At the time the Egyptian monarchy was deposed in 1952, apart from the crown jewels, King Farouk, his sisters and other members of the royal family had accumulated considerable quantities of personal jewelry and other valuables, such as King Farouk's most famous coin collection, which included an extremely rare American Gold Minted 1933 Double Eagle Coin and two 1913 Liberty Head nickles.
With the abolishment of the monarchy and the declaration of the republic on June 18, 1953 and the assumption of the presidency by Gamal Abdel Nasser on October 26, 1954, following an assassination attempt on his life by the Muslim Brotherhood, steps were taken to confiscate the properties of members of the royal family and to dispose of the crown jewels and King Farouk's vast collection of treasures.
In 1954 a British film crew captured rare footage of officials examining confiscated royal jewels before being auctioned. Today such images offer all that's left of the royal family's vast wealth in jewels. See video below for this footage.
Hence, it appears that most of the crown jewels of Egypt were disposed of by auction in 1954, but the first jewel shown on this video, Princess Shwikar's platinum tiara, set with 2,159 diamonds and several flawless white drop-shaped pearls is today the most stunning exhibit in the Royal Jewelry Museum, raising doubts about the claim of disposal by auction.
Official authorities in Egypt claim the jewelry left by the Royal Family was kept secure and unseen, until a 1986 decree by President Hosni Mubarak was issued, to assign Princess Fatima Al-Zahra's Palace in Alexandria as a special museum to house those pieces. The museum known as the Royal Jewelry Museum, first inaugurated on October 24, 1986 at Alexandria, Egypt, not only houses the collection of jewels and jewelry of the Mohammed Ali Dynasty, but also art acquisitions by different rulers of the dynasty, such as 19-th century paintings, statutes and other decorative arts. Princess Fatima Al-Zahra's Palace built in 1919 in the European Neoclassical architectural style is an elegant masterpiece of fine architecture and applied arts. The walls and ceilings of the palace are adorned with oil paintings depicting various historical scenes and natural scenery. The palace windows are decorated with lead-inlaid glass artwork also depicting European-style historical scenes.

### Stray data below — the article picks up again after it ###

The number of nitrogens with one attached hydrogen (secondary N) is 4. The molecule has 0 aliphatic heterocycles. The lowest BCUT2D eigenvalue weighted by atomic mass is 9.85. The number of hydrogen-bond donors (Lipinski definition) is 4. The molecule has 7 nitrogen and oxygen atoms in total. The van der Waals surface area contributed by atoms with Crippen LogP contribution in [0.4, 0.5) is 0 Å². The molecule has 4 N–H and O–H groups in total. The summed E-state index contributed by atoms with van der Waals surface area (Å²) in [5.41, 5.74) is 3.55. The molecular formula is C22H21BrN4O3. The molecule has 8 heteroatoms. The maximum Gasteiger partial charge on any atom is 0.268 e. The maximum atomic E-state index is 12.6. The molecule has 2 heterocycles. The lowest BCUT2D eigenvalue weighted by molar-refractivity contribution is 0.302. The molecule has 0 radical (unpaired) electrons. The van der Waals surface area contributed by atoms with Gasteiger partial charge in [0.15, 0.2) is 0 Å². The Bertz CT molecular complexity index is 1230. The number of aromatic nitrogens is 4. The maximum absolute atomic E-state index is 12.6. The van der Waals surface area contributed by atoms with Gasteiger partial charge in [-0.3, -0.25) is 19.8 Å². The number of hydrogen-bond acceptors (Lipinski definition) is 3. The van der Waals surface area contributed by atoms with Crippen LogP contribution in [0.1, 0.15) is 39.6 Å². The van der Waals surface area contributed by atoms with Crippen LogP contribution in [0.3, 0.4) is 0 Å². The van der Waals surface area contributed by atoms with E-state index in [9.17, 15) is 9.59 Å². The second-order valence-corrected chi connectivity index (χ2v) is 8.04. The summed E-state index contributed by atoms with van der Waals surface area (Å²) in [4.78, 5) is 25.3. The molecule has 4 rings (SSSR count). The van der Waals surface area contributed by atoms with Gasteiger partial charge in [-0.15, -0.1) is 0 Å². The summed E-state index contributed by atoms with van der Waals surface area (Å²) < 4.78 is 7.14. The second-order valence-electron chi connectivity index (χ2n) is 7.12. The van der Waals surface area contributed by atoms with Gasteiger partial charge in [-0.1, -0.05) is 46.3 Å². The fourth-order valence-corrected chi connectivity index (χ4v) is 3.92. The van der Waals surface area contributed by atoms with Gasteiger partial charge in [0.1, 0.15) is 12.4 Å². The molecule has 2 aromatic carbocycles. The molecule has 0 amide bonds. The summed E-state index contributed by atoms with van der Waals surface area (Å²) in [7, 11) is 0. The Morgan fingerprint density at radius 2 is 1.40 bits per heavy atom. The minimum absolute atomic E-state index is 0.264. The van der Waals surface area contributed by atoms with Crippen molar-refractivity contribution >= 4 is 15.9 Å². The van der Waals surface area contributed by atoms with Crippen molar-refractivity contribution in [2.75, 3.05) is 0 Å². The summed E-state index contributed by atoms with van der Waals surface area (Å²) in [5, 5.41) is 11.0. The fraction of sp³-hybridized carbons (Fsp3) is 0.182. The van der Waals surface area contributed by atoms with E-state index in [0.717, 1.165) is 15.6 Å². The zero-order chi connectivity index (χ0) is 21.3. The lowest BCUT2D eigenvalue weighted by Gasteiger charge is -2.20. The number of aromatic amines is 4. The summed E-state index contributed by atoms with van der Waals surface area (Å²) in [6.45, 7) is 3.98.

Left wing of the Royal Jewelry Museum, Alexandria, Palace of Princess Fatima al-Zahra
It is said that Princess Fatima Al-Zahra who made the palace in Alexandria her permanent home, lavished much of her fortune in maintaining and beautifying the palace and its surroundings. Even though the Princess was married from outside the royal dynasty, her property including the palace was confiscated by the government, in spite of her protests and law suits filed against the acquisition. Princess Fatima Al-Zahra died in exile in 1983, and did not live to see her palace transformed into a museum housing the royal family jewels.